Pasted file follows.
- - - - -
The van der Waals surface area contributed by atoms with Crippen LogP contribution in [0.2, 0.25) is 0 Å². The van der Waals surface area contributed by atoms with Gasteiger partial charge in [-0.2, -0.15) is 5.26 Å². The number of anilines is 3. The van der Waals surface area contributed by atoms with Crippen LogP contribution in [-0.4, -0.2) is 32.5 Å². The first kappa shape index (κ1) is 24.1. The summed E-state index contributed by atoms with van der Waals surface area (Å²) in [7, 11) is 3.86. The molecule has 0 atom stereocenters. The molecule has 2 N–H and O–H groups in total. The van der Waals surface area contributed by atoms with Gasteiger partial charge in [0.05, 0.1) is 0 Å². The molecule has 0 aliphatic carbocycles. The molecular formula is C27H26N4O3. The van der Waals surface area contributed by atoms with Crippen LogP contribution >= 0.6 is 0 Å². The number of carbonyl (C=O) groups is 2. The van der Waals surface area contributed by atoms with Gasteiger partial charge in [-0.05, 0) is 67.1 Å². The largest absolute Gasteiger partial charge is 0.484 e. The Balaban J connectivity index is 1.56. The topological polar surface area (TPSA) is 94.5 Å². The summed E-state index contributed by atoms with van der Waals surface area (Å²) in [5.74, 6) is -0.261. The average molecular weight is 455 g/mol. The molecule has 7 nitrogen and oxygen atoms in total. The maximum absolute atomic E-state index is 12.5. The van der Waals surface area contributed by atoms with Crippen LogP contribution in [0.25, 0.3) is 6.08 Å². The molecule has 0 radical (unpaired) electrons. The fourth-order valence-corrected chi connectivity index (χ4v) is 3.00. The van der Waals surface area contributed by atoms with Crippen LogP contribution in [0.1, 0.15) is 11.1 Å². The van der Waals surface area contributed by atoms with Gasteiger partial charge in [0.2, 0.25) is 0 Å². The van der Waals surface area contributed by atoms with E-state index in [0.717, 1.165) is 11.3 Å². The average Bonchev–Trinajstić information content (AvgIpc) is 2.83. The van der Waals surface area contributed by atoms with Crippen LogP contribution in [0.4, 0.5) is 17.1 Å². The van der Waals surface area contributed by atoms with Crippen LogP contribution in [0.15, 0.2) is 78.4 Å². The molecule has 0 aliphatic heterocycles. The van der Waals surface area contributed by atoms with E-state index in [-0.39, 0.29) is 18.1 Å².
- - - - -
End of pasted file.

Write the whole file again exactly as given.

The van der Waals surface area contributed by atoms with Crippen LogP contribution in [0.2, 0.25) is 0 Å². The van der Waals surface area contributed by atoms with Gasteiger partial charge in [-0.2, -0.15) is 5.26 Å². The number of anilines is 3. The van der Waals surface area contributed by atoms with Crippen LogP contribution in [-0.4, -0.2) is 32.5 Å². The first kappa shape index (κ1) is 24.1. The summed E-state index contributed by atoms with van der Waals surface area (Å²) in [7, 11) is 3.86. The molecule has 0 atom stereocenters. The molecule has 2 N–H and O–H groups in total. The van der Waals surface area contributed by atoms with Gasteiger partial charge in [0.05, 0.1) is 0 Å². The molecule has 0 aliphatic carbocycles. The molecular formula is C27H26N4O3. The van der Waals surface area contributed by atoms with Crippen LogP contribution >= 0.6 is 0 Å². The number of carbonyl (C=O) groups is 2. The van der Waals surface area contributed by atoms with Gasteiger partial charge in [-0.05, 0) is 67.1 Å². The largest absolute Gasteiger partial charge is 0.484 e. The Balaban J connectivity index is 1.56. The topological polar surface area (TPSA) is 94.5 Å². The summed E-state index contributed by atoms with van der Waals surface area (Å²) in [5.74, 6) is -0.261. The average molecular weight is 455 g/mol. The molecule has 7 nitrogen and oxygen atoms in total. The maximum absolute atomic E-state index is 12.5. The van der Waals surface area contributed by atoms with Crippen LogP contribution in [0.25, 0.3) is 6.08 Å². The molecule has 0 radical (unpaired) electrons. The fourth-order valence-corrected chi connectivity index (χ4v) is 3.00. The van der Waals surface area contributed by atoms with Crippen LogP contribution in [0.1, 0.15) is 11.1 Å². The van der Waals surface area contributed by atoms with Gasteiger partial charge in [0.2, 0.25) is 0 Å². The van der Waals surface area contributed by atoms with E-state index in [0.717, 1.165) is 11.3 Å². The average Bonchev–Trinajstić information content (AvgIpc) is 2.83. The van der Waals surface area contributed by atoms with Crippen LogP contribution in [0.4, 0.5) is 17.1 Å². The van der Waals surface area contributed by atoms with Crippen LogP contribution in [0.15, 0.2) is 78.4 Å². The molecule has 0 aliphatic heterocycles. The van der Waals surface area contributed by atoms with E-state index in [-0.39, 0.29) is 18.1 Å².